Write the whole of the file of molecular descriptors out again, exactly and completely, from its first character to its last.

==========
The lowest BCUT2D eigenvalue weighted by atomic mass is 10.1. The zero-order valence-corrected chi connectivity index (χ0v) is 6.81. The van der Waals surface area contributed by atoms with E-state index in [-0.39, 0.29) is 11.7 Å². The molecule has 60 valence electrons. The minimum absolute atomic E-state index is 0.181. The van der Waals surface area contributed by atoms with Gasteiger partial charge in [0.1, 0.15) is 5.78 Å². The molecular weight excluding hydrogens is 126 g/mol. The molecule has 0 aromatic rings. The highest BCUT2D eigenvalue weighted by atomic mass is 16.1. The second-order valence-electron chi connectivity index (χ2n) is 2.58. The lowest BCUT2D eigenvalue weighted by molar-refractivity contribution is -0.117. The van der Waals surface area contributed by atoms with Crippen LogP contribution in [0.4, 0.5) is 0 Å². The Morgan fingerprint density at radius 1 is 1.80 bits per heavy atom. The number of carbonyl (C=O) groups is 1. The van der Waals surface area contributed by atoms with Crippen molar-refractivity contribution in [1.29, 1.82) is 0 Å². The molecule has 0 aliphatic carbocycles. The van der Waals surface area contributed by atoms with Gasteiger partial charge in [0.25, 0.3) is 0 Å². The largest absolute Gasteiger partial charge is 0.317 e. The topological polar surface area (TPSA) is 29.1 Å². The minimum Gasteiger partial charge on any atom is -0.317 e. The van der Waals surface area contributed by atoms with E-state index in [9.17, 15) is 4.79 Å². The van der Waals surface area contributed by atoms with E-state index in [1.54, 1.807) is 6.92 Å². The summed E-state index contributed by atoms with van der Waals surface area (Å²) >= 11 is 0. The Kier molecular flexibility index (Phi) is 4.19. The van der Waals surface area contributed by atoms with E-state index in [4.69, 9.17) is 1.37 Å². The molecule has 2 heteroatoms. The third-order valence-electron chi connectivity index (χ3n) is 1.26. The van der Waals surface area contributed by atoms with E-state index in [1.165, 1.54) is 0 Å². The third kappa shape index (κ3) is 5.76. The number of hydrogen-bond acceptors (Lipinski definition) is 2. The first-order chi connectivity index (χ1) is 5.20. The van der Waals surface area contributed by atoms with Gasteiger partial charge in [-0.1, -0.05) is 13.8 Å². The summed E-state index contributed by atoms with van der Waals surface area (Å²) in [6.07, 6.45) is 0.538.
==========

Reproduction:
The lowest BCUT2D eigenvalue weighted by atomic mass is 10.1. The zero-order valence-corrected chi connectivity index (χ0v) is 6.81. The van der Waals surface area contributed by atoms with E-state index in [-0.39, 0.29) is 11.7 Å². The molecule has 60 valence electrons. The minimum absolute atomic E-state index is 0.181. The van der Waals surface area contributed by atoms with Gasteiger partial charge in [0.1, 0.15) is 5.78 Å². The molecular weight excluding hydrogens is 126 g/mol. The molecule has 0 aromatic rings. The highest BCUT2D eigenvalue weighted by atomic mass is 16.1. The second-order valence-electron chi connectivity index (χ2n) is 2.58. The lowest BCUT2D eigenvalue weighted by molar-refractivity contribution is -0.117. The van der Waals surface area contributed by atoms with Crippen LogP contribution in [0.4, 0.5) is 0 Å². The Morgan fingerprint density at radius 1 is 1.80 bits per heavy atom. The number of carbonyl (C=O) groups is 1. The van der Waals surface area contributed by atoms with Crippen molar-refractivity contribution in [1.29, 1.82) is 0 Å². The molecule has 0 aliphatic carbocycles. The van der Waals surface area contributed by atoms with Gasteiger partial charge in [0.25, 0.3) is 0 Å². The largest absolute Gasteiger partial charge is 0.317 e. The topological polar surface area (TPSA) is 29.1 Å². The minimum Gasteiger partial charge on any atom is -0.317 e. The van der Waals surface area contributed by atoms with E-state index in [9.17, 15) is 4.79 Å². The van der Waals surface area contributed by atoms with E-state index in [1.54, 1.807) is 6.92 Å². The summed E-state index contributed by atoms with van der Waals surface area (Å²) >= 11 is 0. The Kier molecular flexibility index (Phi) is 4.19. The van der Waals surface area contributed by atoms with E-state index in [4.69, 9.17) is 1.37 Å². The molecule has 2 heteroatoms. The third-order valence-electron chi connectivity index (χ3n) is 1.26. The van der Waals surface area contributed by atoms with E-state index in [1.165, 1.54) is 0 Å². The third kappa shape index (κ3) is 5.76. The number of hydrogen-bond acceptors (Lipinski definition) is 2. The first-order chi connectivity index (χ1) is 5.20. The van der Waals surface area contributed by atoms with Gasteiger partial charge in [-0.1, -0.05) is 13.8 Å². The summed E-state index contributed by atoms with van der Waals surface area (Å²) in [6.07, 6.45) is 0.538.